I’m not an idealist.
I don’t consider myself to be an amazing therapist, writer, or human. To possess any of those distinctions, one needs to suffer and suffer greatly. Many writers have struggled to perfect their craft in desolate dungeons. History is full of its share of martyrs. And there are countless clinicians who take on some of the most difficult patients imaginable. Tremendous sacrifice is built into the edifice of greatness. And for some, that degree of charity is the sole foundation for self-esteem.
I’m not an idealist because I can’t imagine making those sacrifices. The best therapists in the world treat individuals with severe personality and psychotic disorders; they’re able to resist the deep pull of leisure to serve their communities in highly admirable ways. But, as much as I admire them, I don’t want to become one of them. The circumstances of their work are harsh and unrewarding, and, unfortunately, I’m just a kid who needs too much external validation. I don’t want to save the world, nor can I, and I try my best to teach my clients why I don’t believe they have to want to, either.
Suffering and self-worth are deeply intertwined in our hyper-individualistic culture; when competition is fierce, you have to create daunting strategies to stand out. Fundamentally, your thinking becomes black and white and rigid because failure and rejection are so rampant. Therefore, many of my clients aren’t just searching for ways to improve; they also spend countless hours berating themselves, using words like ‘selfish’ and ‘cowardly’ when they choose to forgo suffering. In most of those instances, however, the terms don’t necessarily even apply. Cowards abandon their posts and responsibilities; most of the time, my clients do neither. Yet, our culture perpetually leaves us wondering what more we could have done. The thinking goes: If I can help, I should. But the term ‘can’ is often misused; it indicates both personal and circumstantial ability, not just the former. This means that even though we may be physically able to perform an action, doing so may leave us emotionally depleted, with no room, or ability, to subsequently do anything else. And consistently pushing ourselves to our limits can lead to burnout and depression.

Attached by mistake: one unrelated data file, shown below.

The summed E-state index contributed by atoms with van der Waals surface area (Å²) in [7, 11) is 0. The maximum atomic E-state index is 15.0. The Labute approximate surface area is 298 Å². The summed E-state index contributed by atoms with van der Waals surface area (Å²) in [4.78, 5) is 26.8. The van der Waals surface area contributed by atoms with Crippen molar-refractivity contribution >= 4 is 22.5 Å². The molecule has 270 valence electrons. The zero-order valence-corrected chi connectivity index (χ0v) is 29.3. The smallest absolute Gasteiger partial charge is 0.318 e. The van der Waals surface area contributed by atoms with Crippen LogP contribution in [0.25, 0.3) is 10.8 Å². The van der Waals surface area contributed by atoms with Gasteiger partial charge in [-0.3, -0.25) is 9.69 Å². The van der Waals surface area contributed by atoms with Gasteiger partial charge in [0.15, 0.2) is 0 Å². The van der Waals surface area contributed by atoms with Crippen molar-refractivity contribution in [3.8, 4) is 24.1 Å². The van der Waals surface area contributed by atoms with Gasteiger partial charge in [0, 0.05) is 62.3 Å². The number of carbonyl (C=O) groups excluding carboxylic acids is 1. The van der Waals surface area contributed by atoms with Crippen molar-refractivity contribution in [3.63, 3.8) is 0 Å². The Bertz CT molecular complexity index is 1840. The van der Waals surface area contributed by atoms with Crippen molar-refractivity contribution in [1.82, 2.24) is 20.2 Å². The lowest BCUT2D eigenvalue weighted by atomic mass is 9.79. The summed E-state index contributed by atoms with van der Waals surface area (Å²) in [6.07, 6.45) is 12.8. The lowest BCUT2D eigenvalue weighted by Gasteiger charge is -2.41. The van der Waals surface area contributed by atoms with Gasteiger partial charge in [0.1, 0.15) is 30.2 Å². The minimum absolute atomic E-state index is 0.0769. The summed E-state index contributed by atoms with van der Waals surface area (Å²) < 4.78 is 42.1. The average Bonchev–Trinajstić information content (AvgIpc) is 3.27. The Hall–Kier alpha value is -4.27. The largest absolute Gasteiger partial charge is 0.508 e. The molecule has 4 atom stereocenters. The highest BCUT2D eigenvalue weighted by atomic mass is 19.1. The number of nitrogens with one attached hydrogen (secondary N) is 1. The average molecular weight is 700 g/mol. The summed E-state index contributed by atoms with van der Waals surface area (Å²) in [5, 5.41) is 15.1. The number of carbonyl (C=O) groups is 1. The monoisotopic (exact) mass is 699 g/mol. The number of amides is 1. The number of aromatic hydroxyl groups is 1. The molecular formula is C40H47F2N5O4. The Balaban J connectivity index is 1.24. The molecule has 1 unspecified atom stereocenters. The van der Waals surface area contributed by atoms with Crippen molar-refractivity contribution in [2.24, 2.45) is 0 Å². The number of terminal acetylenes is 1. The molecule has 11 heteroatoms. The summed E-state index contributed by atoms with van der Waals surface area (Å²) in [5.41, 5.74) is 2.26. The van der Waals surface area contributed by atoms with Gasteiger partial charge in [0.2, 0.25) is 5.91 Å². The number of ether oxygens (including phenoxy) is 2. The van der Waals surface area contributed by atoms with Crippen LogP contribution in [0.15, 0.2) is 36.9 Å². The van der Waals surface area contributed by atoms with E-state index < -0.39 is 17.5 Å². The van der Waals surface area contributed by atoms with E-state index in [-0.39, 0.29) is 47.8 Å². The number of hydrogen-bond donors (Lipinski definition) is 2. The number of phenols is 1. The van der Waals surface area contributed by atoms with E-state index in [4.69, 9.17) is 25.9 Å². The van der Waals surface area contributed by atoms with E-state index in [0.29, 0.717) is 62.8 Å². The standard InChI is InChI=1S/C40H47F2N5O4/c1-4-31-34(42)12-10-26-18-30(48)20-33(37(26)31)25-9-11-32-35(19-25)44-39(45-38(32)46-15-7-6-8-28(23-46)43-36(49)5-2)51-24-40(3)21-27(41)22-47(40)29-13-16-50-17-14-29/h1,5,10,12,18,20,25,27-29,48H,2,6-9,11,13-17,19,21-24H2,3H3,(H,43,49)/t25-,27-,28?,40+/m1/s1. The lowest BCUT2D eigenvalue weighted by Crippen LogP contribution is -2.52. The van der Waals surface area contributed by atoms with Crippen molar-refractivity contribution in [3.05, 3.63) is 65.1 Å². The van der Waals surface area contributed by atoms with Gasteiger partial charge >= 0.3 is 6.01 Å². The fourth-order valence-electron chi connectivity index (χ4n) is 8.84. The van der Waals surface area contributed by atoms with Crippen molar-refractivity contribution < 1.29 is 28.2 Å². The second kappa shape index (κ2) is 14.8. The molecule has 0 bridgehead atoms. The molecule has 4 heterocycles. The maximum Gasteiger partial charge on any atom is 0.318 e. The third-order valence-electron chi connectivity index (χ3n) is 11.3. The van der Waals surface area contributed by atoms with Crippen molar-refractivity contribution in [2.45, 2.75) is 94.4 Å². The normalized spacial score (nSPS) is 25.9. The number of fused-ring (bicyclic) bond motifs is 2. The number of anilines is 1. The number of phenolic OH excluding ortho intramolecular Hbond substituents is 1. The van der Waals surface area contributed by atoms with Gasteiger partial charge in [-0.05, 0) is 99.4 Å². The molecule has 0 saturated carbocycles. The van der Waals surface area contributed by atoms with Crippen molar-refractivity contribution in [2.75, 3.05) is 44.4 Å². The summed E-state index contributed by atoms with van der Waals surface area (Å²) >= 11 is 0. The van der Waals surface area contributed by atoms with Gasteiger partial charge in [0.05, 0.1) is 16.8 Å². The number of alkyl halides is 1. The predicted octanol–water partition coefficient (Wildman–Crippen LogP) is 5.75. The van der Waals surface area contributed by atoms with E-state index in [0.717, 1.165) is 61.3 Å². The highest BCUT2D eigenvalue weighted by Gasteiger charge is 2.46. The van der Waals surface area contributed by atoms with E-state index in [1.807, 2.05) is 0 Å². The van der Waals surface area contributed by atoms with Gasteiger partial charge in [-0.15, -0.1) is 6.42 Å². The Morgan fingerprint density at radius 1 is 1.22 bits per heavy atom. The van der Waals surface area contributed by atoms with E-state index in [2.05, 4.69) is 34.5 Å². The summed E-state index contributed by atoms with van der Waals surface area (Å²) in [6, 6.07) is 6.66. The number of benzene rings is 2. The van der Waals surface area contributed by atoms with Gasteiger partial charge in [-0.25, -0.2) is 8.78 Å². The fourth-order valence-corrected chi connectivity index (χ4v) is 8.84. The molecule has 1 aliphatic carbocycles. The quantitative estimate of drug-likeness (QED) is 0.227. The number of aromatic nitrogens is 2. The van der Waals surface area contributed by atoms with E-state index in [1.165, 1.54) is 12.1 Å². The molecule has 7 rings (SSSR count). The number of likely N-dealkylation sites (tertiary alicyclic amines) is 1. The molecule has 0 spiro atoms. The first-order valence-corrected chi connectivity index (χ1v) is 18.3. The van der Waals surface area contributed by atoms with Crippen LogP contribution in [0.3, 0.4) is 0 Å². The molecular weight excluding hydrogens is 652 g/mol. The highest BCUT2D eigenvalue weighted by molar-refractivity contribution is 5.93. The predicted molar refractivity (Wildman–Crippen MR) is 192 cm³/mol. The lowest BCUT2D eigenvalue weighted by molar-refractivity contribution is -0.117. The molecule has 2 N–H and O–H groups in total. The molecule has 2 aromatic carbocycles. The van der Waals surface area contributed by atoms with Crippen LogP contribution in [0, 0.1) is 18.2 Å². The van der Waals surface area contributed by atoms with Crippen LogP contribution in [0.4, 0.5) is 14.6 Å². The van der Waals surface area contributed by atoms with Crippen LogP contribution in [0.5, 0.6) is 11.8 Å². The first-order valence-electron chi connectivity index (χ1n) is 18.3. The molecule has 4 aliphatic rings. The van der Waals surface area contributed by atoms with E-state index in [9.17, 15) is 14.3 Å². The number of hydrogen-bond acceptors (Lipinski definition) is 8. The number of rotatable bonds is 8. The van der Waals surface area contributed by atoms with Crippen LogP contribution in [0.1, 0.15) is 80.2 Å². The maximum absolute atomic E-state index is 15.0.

The question to ask is: Is this sustainable? And if the answer is no, then I’d wonder why you believe you need to suffer to love yourself. Black and white thinking tells us that only the martyrs are allowed to enjoy the emotional spoils of their labor. So, if I don’t treat the more severe patients, then I may think of myself as a bad therapist. If I don’t help whom I think I can, then I’m a bad person. And if I don’t isolate myself from the rest of the world to do nothing but write, then I’m an unworthy writer. But, in reality, you’re just not amazing. Some of you may not be willing to make the necessary sacrifices to become destined for greatness. And I just want you to know that this guy agrees with your choices.
In writing this, I’m reminded of the classic literary fork in the road moment in which the great warrior Achilles is confronted by his mother, the goddess Thetis, who tells him that he has to choose between greatness and mediocrity. She lays out the choices thus: he can go to war, die young, and become immortalized through his legacy or he can remain in Greece, create a family, and eventually be forgotten and engulfed by the sands of time. Of course, as we know, he chose the former and hence suffered immensely. To me, the narrative is less about what’s obvious and more about what’s true. I’m sure that, based on ancient Greek culture, Homer intended for us to agree with Achilles’ choice, but, more importantly, he informed us about the costs of glory. If you’re able to understand why someone would disagree with Homer and the rest of the ancient Greek world, you’ll be one step closer to accepting that you’re enough as you are right now. You may never become amazing, and I think that’s okay.